Recently, I have been looking for a way to measure the typical energy consumption of the electric equipments I have at home. I only wanted to buy a simple plug-in energy monitor but I ended up spending several days to understand what were the possible options (and about 6 more hours to write this article…) !

Here is what I’ve learned.

The watt-meter buying guide

What you need to measure electric power consumption is called a watt-meter. Depending on what kind of equipment you want to monitor, there are different form factors.


A clamp meter1 is simply closed around the phase wire you want to measure. Therefore it can only be used when you have the phase wire apart, not for molded cables. Still, it seems to be a very versatile tool and you may build a custom extension cord with a separate phase wire to make it work with any plugable electric device.

Electric plug

A power meter in the form of a plug2 is probably the most convenient device to measure the consumption of individual electrical devices. You just put it between the mains and the device’s plug.

Make sure to check what is the maximum power supported ; a lot of devices are not able to measure high power equipments like ovens for instance.

Home power supply

There are also monitors made as modules to plug into the home power supply panel3, or interfacing with a dedicated connection4 or even by hacking the visual signals of the home energy counter.

Many power companies nowadays have them installed by default, so you may just need to request access to your dashboard.

This kind of monitor allows to follow the power consumption of the whole house or a given circuit.

Smart meters

Although you will find those devices with embedded screens and keypad to monitor the power consumption, most of the stores just don’t describe if they keep an history of the measures, during how long and at what pace. It is also almost impossible to know, before buying, if / how to download the data to a computer, and in which format.

Electric plugs and power supply monitors also exist as so-called “smart”5, reporting to a central “smart home gateway”. As far as I’ve seen, there are no “smart” clamps.


If you want to get a detailed overview of your home consumption, you will probably need several kind of power meters.

For my “simple” needs, I decided to monitor the global consumption of the house by the means of my power provider, and one or few plugs that I could move from one device to another, in order to drill down to the individual suspects6.

Since I was not confident at all that I could extract the data from any autonomous watt-meter to Linux out of the box, I chose to buy smart plugs instead. Even though it requires an additional infrastructure (the gateway, a local network, a computer to exploit the measures), the ones I chose makes use of open protocols, which I consider more durable.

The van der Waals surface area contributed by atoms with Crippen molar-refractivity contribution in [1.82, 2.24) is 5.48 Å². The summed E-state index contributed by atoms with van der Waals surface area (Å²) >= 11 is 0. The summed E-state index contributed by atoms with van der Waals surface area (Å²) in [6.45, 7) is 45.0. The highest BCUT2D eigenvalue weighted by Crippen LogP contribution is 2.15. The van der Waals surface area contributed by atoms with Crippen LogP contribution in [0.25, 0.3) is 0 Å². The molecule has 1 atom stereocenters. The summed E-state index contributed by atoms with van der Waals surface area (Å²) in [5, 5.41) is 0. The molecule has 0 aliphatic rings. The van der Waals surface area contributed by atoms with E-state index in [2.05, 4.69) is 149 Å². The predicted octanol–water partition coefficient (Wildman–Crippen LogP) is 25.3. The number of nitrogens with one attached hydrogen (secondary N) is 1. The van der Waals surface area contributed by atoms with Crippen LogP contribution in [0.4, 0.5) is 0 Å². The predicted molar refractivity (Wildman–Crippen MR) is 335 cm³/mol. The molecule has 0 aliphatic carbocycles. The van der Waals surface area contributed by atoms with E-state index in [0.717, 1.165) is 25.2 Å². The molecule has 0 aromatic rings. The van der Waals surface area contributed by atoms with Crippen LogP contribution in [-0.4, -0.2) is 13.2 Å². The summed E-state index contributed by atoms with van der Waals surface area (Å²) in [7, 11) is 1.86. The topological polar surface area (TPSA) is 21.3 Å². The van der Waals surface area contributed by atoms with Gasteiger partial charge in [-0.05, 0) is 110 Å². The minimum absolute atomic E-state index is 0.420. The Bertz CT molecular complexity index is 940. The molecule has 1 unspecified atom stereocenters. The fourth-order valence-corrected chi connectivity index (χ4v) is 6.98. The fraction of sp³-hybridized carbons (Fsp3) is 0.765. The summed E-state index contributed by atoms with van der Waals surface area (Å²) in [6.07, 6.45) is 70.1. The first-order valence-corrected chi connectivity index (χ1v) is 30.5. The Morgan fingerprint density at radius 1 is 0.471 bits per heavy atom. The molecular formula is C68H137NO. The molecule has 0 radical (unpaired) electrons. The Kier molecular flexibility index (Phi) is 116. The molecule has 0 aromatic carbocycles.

Reminder of the attention points, in short :

  • form factor
  • maximum power supported
  • history keeping and extraction
  • protocol / standard (for smart meters)

Standards, in short

xkcd : How standards proliferate


Zigbee is currently the most widespread open standard communication protocol. It works on specific radio frequencies and therefore, as most home automation protocols, requires physical devices with the right radio hardware. As most home automation network protocols, it’s made to be low-energy.

Devices are nodes in a mesh network : they act as repeaters (“routers” is the term) in order to extend the network (well, most mains-powered devices do). Within all devices, there must be one with coordinator capabilities to orchestrate all others. This coordinator may be an all-in-one appliance (often a ‘gateway’ implementing other protocols as well) or an extension to an existing machine (for instance an USB dongle with zigbee chipsets & radio antenna).

One thing to notice : zigbee devices may use the same radio bandwidth as Wi-Fi and Bluetooth (2.4 GHz) and therefore you may need to take care of interferences.

For the sake of clarity : I’ve chosen Zigbee for my own installation so other protocols are not detailed as much.


In short, Z-wave is the ancestor of Zigbee. Overall it is almost as much efficient, but has a few more limits like a maximum network depth and number of devices (maximum 4 hops and 232 devices - which is probably enough for a smart home but maybe not for industrial use cases).

The historic driver to invent Zigbee was apparently the fact that Z-Wave is a proprietary protocol (read : it has fees).


Matter is new. But does not really bring any novelty.

Matter simply aims to provide users with a single protocol for all their smart home devices, and is compatible with existing protocols.

It is announced as a marketing success because of the participation (takeover ?) of major mass market industry players like Google, Samsung, Amazon, Apple. As I write this article there are still NOT a lot of compatible devices : think twice if you have existing devices or need to build something up quickly.

IO and RTS

IO is a proprietary protocol by Somfy. You will get it with professional-grade shutters for instance.

It is considered higher-grade than RTS, another Somfy proprietary protocol. One difference is that RTS devices do not provide feedback about their state while IO does (e.g. is the shutters closed, closing, etc.).

While IO is newer and requires an expensive proprietary gateway, RTS has been reverse-engineered and open source components now exist.

Unfortunately, Somfy pushes towards IO products by deprecating others, and all IO gateways require Internet access at least to configure them. With this kind of product you will absolutely depend on the vendor’s will to support it (except if you are an electronics-ninja to build your own, using spare Somfy remotes).

Nowadays the only two available gateways for IO are the connectivity kit (costs ~70€), which is fully orchestrated through Somfy’s Internet services, or the full Tahoma Switch gateway (~200€), which absolutely needs Somfy’s web services at least each time you need to configure it.

Wi-Fi and Bluetooth

Wi-Fi is also used for many smart devices in the mass market. This works, from a business point of view, because most customers already have a Wi-Fi router, releasing them from having to buy a gateway.

However this is a quite power-consuming protocol, which does not really makes sense when you have many devices running all the time, and even less if you do this in order to fine tune your power usage !

Bluetooth consumes a bit less energy and Bluetooth Low Energy (BLE) even more, so it might compete with home automation dedicated protocols, but I have only found few smart meters with bluetooth support…


Zigbee2MQTT is not a real home automation protocol, but is a complementary tool.

It simply exports metrics from Zigbee devices to a MQTT server7. MQTT is a very efficient publish/subscribe protocol for IoT. It is very well known in the IoT world so you will probably come across it.